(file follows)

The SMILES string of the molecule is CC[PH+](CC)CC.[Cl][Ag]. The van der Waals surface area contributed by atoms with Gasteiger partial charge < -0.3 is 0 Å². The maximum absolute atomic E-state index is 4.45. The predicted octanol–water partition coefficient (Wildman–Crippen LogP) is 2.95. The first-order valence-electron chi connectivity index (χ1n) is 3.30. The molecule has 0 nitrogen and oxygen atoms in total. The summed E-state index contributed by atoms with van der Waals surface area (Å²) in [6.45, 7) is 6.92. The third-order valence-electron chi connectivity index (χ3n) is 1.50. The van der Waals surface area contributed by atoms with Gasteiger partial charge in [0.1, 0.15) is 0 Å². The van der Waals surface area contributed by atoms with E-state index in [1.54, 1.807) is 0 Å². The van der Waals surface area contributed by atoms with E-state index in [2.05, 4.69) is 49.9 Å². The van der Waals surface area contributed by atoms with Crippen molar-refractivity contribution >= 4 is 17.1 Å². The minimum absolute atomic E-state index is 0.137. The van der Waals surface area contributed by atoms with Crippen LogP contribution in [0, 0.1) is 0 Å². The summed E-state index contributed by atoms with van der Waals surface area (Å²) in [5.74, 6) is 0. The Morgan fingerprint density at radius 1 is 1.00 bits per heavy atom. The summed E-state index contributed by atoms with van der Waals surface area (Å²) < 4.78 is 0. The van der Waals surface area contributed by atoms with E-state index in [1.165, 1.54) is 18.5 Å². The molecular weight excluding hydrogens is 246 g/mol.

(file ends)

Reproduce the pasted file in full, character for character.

The SMILES string of the molecule is CC[PH+](CC)CC.[Cl][Ag]. The van der Waals surface area contributed by atoms with Gasteiger partial charge < -0.3 is 0 Å². The maximum absolute atomic E-state index is 4.45. The predicted octanol–water partition coefficient (Wildman–Crippen LogP) is 2.95. The first-order valence-electron chi connectivity index (χ1n) is 3.30. The molecule has 0 nitrogen and oxygen atoms in total. The summed E-state index contributed by atoms with van der Waals surface area (Å²) in [6.45, 7) is 6.92. The third-order valence-electron chi connectivity index (χ3n) is 1.50. The van der Waals surface area contributed by atoms with Gasteiger partial charge in [0.1, 0.15) is 0 Å². The van der Waals surface area contributed by atoms with E-state index in [1.54, 1.807) is 0 Å². The van der Waals surface area contributed by atoms with E-state index in [2.05, 4.69) is 49.9 Å². The van der Waals surface area contributed by atoms with Crippen molar-refractivity contribution >= 4 is 17.1 Å². The minimum absolute atomic E-state index is 0.137. The van der Waals surface area contributed by atoms with Crippen LogP contribution in [0, 0.1) is 0 Å². The summed E-state index contributed by atoms with van der Waals surface area (Å²) in [5.74, 6) is 0. The Morgan fingerprint density at radius 1 is 1.00 bits per heavy atom. The summed E-state index contributed by atoms with van der Waals surface area (Å²) < 4.78 is 0. The van der Waals surface area contributed by atoms with E-state index in [1.165, 1.54) is 18.5 Å². The molecular weight excluding hydrogens is 246 g/mol.